Tax Season Tips for Freelance Makeup Artists
Whether working independently or as part of a glam squad, you make sure your clients put their best faces forward. But are you just as confident claiming your expenses and credits come tax time as you are applying perfectly winged liner?
Generally, a freelance makeup artist is considered self-employed. You set your own hours, choose who you want to work with, and schedule as many jobs as you want—the beauty (pun intended) of being your own boss. There is flexibility in freelancing, but there are also unique considerations when it comes to filing your taxes.
Read on for tax season tips you need to know as a freelance makeup artist, courtesy of the Canada Revenue Agency:
- As a rule, you can deduct any reasonable business expense you paid to earn income. Most tools and supplies in your kit (including brushes, disposables applicators and your arsenal of products), union dues, agent fees and even marketing costs are expenses. Transportation and other travel costs related to a job might also be deductible. Even fees to attend that coveted masterclass or beauty trade show could qualify. If you hire a professional to do your taxes, you can claim the service fee as an expense.
- Have an in-home beauty room where clients come to get dolled up? When you use part of your home for business, you may be able to deduct a proportionate amount of your household expenses. These include maintenance costs such as heat, home insurance, electricity and cleaning materials. As a homeowner, you may be able to deduct part of your property taxes and mortgage interest. If you rent your home, you may be able to deduct the portion of rental fees that relates to your studio space. For more information, go to www.cra.gc.ca/smallbusiness, and select “Business expenses.”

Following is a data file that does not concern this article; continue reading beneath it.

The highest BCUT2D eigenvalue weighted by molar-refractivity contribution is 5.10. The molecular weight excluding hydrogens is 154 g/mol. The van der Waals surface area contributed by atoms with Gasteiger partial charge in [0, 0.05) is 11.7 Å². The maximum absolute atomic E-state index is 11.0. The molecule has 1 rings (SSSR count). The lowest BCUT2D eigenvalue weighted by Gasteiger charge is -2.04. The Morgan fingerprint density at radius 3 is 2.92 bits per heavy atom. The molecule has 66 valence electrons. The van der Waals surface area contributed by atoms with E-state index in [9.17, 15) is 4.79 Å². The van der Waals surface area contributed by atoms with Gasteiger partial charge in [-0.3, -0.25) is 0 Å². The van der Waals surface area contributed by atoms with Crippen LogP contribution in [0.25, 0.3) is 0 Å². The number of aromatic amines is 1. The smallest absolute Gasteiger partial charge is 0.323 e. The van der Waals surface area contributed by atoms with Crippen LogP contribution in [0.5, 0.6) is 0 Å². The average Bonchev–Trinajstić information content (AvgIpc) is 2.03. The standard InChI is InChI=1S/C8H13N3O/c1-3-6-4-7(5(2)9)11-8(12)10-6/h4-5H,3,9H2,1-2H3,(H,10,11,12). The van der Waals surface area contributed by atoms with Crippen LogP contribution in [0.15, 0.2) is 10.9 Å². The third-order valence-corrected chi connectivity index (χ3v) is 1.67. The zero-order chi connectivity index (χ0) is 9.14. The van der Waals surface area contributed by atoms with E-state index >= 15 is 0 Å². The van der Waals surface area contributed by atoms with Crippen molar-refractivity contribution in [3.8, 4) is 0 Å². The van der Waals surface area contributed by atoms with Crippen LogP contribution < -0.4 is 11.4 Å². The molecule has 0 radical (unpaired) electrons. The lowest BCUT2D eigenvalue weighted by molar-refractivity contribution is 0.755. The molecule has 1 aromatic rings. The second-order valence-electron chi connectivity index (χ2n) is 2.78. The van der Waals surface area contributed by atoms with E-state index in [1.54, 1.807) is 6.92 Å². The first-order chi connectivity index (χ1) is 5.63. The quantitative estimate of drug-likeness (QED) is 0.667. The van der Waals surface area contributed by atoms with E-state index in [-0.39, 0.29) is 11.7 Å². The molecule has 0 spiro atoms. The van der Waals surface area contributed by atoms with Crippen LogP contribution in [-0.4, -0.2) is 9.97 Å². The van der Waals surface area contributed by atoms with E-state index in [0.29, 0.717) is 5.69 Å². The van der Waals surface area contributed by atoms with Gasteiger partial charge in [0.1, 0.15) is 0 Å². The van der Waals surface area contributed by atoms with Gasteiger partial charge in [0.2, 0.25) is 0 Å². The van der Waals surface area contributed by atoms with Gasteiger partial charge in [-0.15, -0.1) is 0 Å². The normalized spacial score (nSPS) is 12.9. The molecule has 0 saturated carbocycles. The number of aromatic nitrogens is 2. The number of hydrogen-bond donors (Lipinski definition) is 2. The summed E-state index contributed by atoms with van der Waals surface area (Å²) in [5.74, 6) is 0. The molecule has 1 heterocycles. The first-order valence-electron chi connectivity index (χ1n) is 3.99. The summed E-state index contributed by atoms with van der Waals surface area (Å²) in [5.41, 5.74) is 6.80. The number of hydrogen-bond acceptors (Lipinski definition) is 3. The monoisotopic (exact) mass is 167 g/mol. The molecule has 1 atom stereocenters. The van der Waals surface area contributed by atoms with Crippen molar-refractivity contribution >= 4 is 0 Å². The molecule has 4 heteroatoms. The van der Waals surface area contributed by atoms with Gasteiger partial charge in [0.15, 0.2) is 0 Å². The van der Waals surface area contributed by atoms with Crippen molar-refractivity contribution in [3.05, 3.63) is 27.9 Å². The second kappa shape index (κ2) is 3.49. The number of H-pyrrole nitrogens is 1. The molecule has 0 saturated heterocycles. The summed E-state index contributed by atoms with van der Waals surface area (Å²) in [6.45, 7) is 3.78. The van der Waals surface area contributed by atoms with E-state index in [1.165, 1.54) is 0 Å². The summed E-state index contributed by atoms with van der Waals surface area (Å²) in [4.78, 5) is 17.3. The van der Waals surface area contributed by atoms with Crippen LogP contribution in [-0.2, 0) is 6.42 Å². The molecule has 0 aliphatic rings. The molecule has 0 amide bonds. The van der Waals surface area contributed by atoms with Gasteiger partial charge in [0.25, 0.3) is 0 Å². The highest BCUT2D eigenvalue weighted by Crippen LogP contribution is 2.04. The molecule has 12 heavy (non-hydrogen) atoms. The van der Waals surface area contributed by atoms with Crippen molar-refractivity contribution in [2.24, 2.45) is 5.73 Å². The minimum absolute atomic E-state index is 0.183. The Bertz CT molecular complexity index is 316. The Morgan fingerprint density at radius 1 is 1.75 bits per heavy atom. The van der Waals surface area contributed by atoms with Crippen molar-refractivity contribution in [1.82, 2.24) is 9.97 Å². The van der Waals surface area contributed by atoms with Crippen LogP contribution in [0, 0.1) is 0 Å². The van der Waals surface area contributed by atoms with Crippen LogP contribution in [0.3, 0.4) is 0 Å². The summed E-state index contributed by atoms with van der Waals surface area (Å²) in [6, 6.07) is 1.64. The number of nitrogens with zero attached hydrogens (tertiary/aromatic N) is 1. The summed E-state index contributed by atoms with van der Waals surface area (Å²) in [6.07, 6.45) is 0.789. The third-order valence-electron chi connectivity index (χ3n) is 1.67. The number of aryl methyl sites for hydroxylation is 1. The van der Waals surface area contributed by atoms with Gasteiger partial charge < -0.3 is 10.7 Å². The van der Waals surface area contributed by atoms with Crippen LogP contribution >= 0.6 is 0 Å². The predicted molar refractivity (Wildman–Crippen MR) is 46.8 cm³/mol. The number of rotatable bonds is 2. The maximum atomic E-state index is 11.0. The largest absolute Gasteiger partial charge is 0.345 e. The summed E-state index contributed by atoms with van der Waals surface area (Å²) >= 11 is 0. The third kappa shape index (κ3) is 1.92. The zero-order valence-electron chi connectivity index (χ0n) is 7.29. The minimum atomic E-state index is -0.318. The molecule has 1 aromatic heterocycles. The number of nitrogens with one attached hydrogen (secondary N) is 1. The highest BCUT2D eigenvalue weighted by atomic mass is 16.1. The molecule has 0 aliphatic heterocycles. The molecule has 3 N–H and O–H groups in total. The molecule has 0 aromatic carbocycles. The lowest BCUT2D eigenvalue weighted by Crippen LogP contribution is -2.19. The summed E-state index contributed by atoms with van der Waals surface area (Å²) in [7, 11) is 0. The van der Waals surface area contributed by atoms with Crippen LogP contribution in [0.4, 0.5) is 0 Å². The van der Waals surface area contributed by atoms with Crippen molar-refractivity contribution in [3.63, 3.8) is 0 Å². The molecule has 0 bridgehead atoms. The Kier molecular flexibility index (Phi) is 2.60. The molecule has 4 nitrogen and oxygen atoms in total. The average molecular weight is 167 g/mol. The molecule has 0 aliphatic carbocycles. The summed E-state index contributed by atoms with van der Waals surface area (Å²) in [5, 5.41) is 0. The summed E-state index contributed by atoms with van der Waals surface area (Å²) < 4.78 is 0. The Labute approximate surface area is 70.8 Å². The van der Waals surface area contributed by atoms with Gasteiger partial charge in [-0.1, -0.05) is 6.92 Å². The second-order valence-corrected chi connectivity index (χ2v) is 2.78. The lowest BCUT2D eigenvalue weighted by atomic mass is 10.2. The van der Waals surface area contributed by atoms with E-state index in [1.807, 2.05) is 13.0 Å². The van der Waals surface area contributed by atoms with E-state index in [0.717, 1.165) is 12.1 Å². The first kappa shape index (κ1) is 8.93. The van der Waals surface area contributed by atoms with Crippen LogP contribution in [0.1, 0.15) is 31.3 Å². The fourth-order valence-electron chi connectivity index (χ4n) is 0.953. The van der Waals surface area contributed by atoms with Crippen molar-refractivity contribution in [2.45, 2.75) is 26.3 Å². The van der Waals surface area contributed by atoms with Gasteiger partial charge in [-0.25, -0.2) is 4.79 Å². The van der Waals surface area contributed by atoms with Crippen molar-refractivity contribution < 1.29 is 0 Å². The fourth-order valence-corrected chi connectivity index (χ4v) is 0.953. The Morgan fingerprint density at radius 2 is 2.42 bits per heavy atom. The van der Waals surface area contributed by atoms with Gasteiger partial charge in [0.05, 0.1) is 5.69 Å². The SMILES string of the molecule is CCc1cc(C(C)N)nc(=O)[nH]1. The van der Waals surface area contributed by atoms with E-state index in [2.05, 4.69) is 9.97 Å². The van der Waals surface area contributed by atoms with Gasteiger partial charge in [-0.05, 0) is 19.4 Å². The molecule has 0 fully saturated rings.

- Not sure if you should have a GST/HST account? Go to www.cra.gc.ca/gsthst and answer a short questionnaire to see if you need to register for one. If your business is in Quebec, go to www.revenuquebec.ca.
- No different than the compartments in your kit, it’s imperative to keep your paperwork organized. You need to complete records of business-related expenses to support your claim. Without supporting documents, the Canada Revenue Agency could disallow the credit or deduction. You generally need to keep your supporting documents for six years from the end of the last tax year they relate to, in case the CRA reviews your return.
- Unlike a pesky pimple, there’s no need to cover up and camouflage your tax blemishes. If you’ve ever made an error or omission, you can correct your mistake through the Voluntary Disclosures Program. If you do this before you become aware that the CRA is taking action against you, you might only have to pay the taxes owing plus interest.
Self-employed individuals and their spouses or common-law partners have until June 15, 2016, to file their income tax and benefit returns, but any balance owing is still due no later than May 2, 2016. For a list of software and services you can use to file online, go to www.cra.gc.ca/netfilesoftware.